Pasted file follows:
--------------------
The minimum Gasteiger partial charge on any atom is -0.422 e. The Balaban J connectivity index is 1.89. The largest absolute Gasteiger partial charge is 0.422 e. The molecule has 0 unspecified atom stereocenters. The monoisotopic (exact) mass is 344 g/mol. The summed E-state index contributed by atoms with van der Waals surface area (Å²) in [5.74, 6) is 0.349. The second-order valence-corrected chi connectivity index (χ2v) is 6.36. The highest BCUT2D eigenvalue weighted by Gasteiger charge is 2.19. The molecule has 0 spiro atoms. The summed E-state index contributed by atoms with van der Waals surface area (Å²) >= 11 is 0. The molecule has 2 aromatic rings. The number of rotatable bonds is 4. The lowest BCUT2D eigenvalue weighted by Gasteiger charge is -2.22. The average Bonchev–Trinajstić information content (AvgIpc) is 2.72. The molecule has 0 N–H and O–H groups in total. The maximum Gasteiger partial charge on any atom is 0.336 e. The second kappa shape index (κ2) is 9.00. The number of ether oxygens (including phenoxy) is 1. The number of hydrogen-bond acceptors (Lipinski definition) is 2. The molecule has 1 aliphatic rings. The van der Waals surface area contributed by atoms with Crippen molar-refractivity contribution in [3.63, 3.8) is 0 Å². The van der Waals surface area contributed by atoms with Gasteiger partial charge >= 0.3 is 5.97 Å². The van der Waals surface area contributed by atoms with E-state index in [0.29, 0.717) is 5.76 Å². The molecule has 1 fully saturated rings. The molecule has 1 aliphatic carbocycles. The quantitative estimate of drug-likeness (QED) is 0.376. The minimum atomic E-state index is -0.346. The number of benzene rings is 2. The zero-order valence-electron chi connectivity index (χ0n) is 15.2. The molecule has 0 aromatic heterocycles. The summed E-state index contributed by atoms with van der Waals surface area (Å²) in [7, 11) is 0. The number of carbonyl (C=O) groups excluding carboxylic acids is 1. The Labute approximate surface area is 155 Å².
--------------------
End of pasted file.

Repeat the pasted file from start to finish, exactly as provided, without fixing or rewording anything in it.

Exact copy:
The minimum Gasteiger partial charge on any atom is -0.422 e. The Balaban J connectivity index is 1.89. The largest absolute Gasteiger partial charge is 0.422 e. The molecule has 0 unspecified atom stereocenters. The monoisotopic (exact) mass is 344 g/mol. The summed E-state index contributed by atoms with van der Waals surface area (Å²) in [5.74, 6) is 0.349. The second-order valence-corrected chi connectivity index (χ2v) is 6.36. The highest BCUT2D eigenvalue weighted by Gasteiger charge is 2.19. The molecule has 0 spiro atoms. The summed E-state index contributed by atoms with van der Waals surface area (Å²) >= 11 is 0. The molecule has 2 aromatic rings. The number of rotatable bonds is 4. The lowest BCUT2D eigenvalue weighted by Gasteiger charge is -2.22. The average Bonchev–Trinajstić information content (AvgIpc) is 2.72. The molecule has 0 N–H and O–H groups in total. The maximum Gasteiger partial charge on any atom is 0.336 e. The second kappa shape index (κ2) is 9.00. The number of ether oxygens (including phenoxy) is 1. The number of hydrogen-bond acceptors (Lipinski definition) is 2. The molecule has 1 aliphatic rings. The van der Waals surface area contributed by atoms with Crippen molar-refractivity contribution in [3.63, 3.8) is 0 Å². The van der Waals surface area contributed by atoms with Gasteiger partial charge >= 0.3 is 5.97 Å². The van der Waals surface area contributed by atoms with E-state index in [0.29, 0.717) is 5.76 Å². The molecule has 1 fully saturated rings. The molecule has 1 aliphatic carbocycles. The quantitative estimate of drug-likeness (QED) is 0.376. The minimum atomic E-state index is -0.346. The number of benzene rings is 2. The zero-order valence-electron chi connectivity index (χ0n) is 15.2. The molecule has 0 aromatic heterocycles. The summed E-state index contributed by atoms with van der Waals surface area (Å²) in [7, 11) is 0. The number of carbonyl (C=O) groups excluding carboxylic acids is 1. The Labute approximate surface area is 155 Å².